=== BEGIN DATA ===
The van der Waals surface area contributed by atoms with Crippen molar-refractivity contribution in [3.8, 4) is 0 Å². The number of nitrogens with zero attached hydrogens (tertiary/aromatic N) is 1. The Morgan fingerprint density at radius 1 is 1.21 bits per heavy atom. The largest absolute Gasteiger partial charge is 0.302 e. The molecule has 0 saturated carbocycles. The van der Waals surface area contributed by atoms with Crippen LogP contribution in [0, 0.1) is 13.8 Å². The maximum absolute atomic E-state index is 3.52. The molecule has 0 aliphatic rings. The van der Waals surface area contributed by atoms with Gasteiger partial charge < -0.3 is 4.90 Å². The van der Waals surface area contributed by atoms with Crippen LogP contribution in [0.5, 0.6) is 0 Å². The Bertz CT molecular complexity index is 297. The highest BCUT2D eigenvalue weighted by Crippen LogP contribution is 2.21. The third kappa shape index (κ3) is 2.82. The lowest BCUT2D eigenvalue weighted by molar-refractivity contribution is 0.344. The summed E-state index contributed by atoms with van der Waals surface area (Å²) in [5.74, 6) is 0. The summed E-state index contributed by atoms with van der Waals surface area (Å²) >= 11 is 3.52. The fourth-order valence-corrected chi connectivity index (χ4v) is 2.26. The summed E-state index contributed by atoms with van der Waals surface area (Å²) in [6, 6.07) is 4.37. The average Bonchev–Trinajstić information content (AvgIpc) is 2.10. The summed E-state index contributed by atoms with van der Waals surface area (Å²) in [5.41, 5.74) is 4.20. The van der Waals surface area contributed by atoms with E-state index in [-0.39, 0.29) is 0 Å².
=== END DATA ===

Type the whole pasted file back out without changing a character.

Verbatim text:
The van der Waals surface area contributed by atoms with Crippen molar-refractivity contribution in [3.8, 4) is 0 Å². The number of nitrogens with zero attached hydrogens (tertiary/aromatic N) is 1. The Morgan fingerprint density at radius 1 is 1.21 bits per heavy atom. The largest absolute Gasteiger partial charge is 0.302 e. The molecule has 0 saturated carbocycles. The van der Waals surface area contributed by atoms with Crippen LogP contribution in [0, 0.1) is 13.8 Å². The maximum absolute atomic E-state index is 3.52. The molecule has 0 aliphatic rings. The van der Waals surface area contributed by atoms with Gasteiger partial charge < -0.3 is 4.90 Å². The van der Waals surface area contributed by atoms with Crippen LogP contribution in [0.5, 0.6) is 0 Å². The Bertz CT molecular complexity index is 297. The highest BCUT2D eigenvalue weighted by Crippen LogP contribution is 2.21. The third kappa shape index (κ3) is 2.82. The lowest BCUT2D eigenvalue weighted by molar-refractivity contribution is 0.344. The summed E-state index contributed by atoms with van der Waals surface area (Å²) in [5.74, 6) is 0. The summed E-state index contributed by atoms with van der Waals surface area (Å²) >= 11 is 3.52. The fourth-order valence-corrected chi connectivity index (χ4v) is 2.26. The summed E-state index contributed by atoms with van der Waals surface area (Å²) in [6, 6.07) is 4.37. The average Bonchev–Trinajstić information content (AvgIpc) is 2.10. The summed E-state index contributed by atoms with van der Waals surface area (Å²) in [5.41, 5.74) is 4.20. The van der Waals surface area contributed by atoms with E-state index in [-0.39, 0.29) is 0 Å².